It’s election year in the United States and once again the government mandate to put ethanol in gasoline is a hot issue. And it’s this summer’s heat that has made it hot. The drought in parts of Canada and the United States has cut seriously into corn yields and corn is the stuff of which virtually all fuel ethanol is made.
Less yield, more demand and the price takes off. Corn was about two bucks a bushel in 2005 when about 13 per cent of North American corn production was distilled into ethanol. Today, nearly 40 per cent gets turned into ethanol and, with the drought, corn is hitting 8 bucks a bushel now. That’s great news for grain farmers, but bad news for cattle and poultry producers who buy most of the corn produced as feed.
Ethanol has less punch than pure gasoline but it is a much cleaner fuel to burn. That’s good and I’m happy for farmers, too. But the politics of “food for fuel” is a loser. It’s a complicated issue, but when reduced to its simplest, as most political issues are, there are a lot of people who think that “food” should go to the hungry and not into our gas tanks.
I’ve written before showing there is still lots of corn to go around and that a good portion of the “ethanol” corn gets fed to livestock and poultry anyway. Ethanol producers want the starch in corn to turn into sugar to turn into alcohol (ethanol not methanol). What’s left after the starch is taken out is protein, fat and minerals, which is sold as animal feed.
But that doesn’t matter. “Food for fuel” simply offends too many people. Plus when food prices go up like now, it’s easy to blame the corn ethanol industry, which has been built on subsidies (now gone) and ethanol mandates.
In the United States, the ethanol mandate is the Renewable Fuel Standard (RFS). Canada follows the American lead on this. The RFS requires that gasoline today carry about 10 per cent ethanol. That creates a huge demand for the stuff and the corn farmers have done well. “It’s a scam,” cry the critics and now even people in the U.N. Food and Agriculture Organization are weighing in.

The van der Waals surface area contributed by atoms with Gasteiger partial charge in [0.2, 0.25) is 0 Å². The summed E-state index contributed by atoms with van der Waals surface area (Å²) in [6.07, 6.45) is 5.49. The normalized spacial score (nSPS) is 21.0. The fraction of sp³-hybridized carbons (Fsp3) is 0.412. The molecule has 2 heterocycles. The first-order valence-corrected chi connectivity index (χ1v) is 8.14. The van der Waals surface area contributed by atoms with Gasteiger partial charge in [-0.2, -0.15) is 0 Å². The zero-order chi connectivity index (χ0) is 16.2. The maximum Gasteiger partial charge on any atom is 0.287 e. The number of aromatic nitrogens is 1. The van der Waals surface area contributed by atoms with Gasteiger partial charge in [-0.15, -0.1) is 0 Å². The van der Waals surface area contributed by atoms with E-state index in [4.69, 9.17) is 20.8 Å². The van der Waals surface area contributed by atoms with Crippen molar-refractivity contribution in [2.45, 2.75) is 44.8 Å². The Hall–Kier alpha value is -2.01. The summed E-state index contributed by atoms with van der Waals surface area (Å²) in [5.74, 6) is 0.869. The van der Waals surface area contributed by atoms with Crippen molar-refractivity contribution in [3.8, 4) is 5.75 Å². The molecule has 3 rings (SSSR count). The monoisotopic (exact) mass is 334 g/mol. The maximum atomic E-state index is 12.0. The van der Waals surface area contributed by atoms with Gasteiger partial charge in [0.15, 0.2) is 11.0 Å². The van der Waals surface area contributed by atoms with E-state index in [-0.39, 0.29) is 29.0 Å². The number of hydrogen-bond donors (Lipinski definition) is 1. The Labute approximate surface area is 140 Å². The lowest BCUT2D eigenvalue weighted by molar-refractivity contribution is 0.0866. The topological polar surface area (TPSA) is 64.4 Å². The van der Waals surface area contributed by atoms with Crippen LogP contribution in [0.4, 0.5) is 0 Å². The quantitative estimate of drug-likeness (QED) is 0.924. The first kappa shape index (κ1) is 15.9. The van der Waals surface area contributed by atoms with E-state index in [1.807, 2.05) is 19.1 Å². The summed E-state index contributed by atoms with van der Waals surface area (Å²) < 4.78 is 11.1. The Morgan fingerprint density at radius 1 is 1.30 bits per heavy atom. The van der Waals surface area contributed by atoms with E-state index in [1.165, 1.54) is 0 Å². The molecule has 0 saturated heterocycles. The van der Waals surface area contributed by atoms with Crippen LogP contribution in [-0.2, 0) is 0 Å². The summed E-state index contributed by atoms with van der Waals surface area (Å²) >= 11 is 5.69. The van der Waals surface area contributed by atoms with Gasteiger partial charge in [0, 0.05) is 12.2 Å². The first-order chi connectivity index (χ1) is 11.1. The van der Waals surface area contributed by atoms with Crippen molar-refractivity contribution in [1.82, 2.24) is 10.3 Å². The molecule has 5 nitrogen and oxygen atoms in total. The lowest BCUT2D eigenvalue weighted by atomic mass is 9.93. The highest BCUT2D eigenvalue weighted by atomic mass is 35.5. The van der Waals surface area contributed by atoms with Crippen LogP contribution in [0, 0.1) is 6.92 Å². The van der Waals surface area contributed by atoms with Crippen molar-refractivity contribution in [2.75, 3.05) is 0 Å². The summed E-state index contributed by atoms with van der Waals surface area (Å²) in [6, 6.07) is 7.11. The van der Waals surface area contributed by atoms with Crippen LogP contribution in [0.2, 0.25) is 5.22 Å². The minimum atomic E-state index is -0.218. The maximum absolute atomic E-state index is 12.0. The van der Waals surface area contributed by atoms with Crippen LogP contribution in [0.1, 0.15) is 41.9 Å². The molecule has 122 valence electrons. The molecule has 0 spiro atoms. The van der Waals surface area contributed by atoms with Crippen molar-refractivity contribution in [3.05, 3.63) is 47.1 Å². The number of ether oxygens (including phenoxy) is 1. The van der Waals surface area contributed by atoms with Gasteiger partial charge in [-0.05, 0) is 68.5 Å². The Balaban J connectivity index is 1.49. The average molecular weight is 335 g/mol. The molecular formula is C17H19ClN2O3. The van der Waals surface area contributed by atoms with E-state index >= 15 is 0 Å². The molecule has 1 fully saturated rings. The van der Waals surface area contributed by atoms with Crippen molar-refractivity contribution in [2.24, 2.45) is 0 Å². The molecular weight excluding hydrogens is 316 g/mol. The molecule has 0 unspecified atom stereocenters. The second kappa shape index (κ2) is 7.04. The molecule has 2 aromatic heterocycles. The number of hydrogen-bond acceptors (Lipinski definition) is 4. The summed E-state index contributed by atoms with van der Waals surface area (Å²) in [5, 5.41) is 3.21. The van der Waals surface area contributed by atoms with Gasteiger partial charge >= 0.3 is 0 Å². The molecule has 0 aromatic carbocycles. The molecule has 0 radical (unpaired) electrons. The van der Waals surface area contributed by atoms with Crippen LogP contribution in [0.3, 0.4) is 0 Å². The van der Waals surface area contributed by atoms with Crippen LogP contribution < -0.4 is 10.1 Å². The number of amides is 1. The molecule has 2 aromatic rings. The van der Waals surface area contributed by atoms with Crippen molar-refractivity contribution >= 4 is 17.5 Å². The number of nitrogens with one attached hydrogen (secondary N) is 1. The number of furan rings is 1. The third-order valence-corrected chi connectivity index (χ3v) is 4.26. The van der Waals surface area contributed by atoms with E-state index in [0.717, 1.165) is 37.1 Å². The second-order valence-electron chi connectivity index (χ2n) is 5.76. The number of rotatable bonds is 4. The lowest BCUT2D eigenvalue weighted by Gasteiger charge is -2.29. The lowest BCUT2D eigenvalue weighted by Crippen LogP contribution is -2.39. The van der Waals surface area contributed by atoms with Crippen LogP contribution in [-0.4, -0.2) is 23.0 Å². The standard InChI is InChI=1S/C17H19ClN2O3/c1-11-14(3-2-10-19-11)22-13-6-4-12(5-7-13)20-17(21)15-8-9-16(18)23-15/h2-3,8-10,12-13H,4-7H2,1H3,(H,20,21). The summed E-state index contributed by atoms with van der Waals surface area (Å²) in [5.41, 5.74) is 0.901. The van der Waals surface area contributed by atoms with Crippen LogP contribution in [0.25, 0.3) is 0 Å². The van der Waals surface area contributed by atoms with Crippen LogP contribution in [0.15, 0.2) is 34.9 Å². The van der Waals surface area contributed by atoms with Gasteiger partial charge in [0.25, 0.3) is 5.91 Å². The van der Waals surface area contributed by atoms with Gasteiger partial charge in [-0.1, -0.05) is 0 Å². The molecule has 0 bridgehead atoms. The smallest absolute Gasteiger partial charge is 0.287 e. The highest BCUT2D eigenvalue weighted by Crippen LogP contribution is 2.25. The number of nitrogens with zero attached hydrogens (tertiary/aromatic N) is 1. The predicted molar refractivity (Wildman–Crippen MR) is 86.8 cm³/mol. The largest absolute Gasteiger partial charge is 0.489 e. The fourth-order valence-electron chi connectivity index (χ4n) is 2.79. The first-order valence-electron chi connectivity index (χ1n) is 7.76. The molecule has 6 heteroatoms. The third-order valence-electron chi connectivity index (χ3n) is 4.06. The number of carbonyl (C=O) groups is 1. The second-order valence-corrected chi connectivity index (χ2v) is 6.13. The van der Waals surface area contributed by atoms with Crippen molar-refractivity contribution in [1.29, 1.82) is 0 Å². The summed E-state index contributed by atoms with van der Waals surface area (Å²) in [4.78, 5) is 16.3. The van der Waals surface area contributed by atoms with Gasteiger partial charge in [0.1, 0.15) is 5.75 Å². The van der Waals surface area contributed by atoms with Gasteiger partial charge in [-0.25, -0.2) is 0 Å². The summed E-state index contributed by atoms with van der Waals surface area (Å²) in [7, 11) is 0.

An official there last week demanded “an immediate, temporary suspension” of the RFS so that more corn would go to “food and feed uses.” Anti-poverty and free-enterprise, limited-government groups have also climbed on board along with the cattle, pork and poultry producers. Campaigning in corn-producing Iowa, a battleground state, President Barack Obama avoided the RFS issue and instead announced the government would purchase more beef and pork.
Here’s the problem. There should be a place for ethanol in a renewable fuels future – the problem is the corn. It’s a high input crop that people identify as food. But, at least in the laboratory, farm waste, forest waste and urban garbage and sewage can be used to make “cellulosic” ethanol. Who would oppose that?
In fact, in the United States, as the ethanol mandate increases, regulators are expecting a huge amount of the stuff to be of the “cellulosic” variety. The problem is it barely exists.
I have read press releases galore from companies (including several in Canada) that have announced “commercial scale” cellulosic ethanol plants about to be built to process farm waste, forest waste and garbage into ethanol. None have succeeded.
It’s more difficult than investors have been led to believe. But someone, somewhere will succeed. I visited a big sewage plant recently, where nasty sewage sludge was being processed to create a hydrogen-rich synthesis gas that can be turned into bio-diesel. This was a table-top demonstration and far from commercialization, but experimentation like this is taking place all over.
As the effects of the drought become more evident, and as the U.S. election gets closer, you are going to hear more and more about the “horrors” of ethanol. Remember, it’s corn ethanol they’re talking about. Corn ethanol is a necessary step along the way. If and when they get cellulosic ethanol right, the politics of this issue are going to change completely.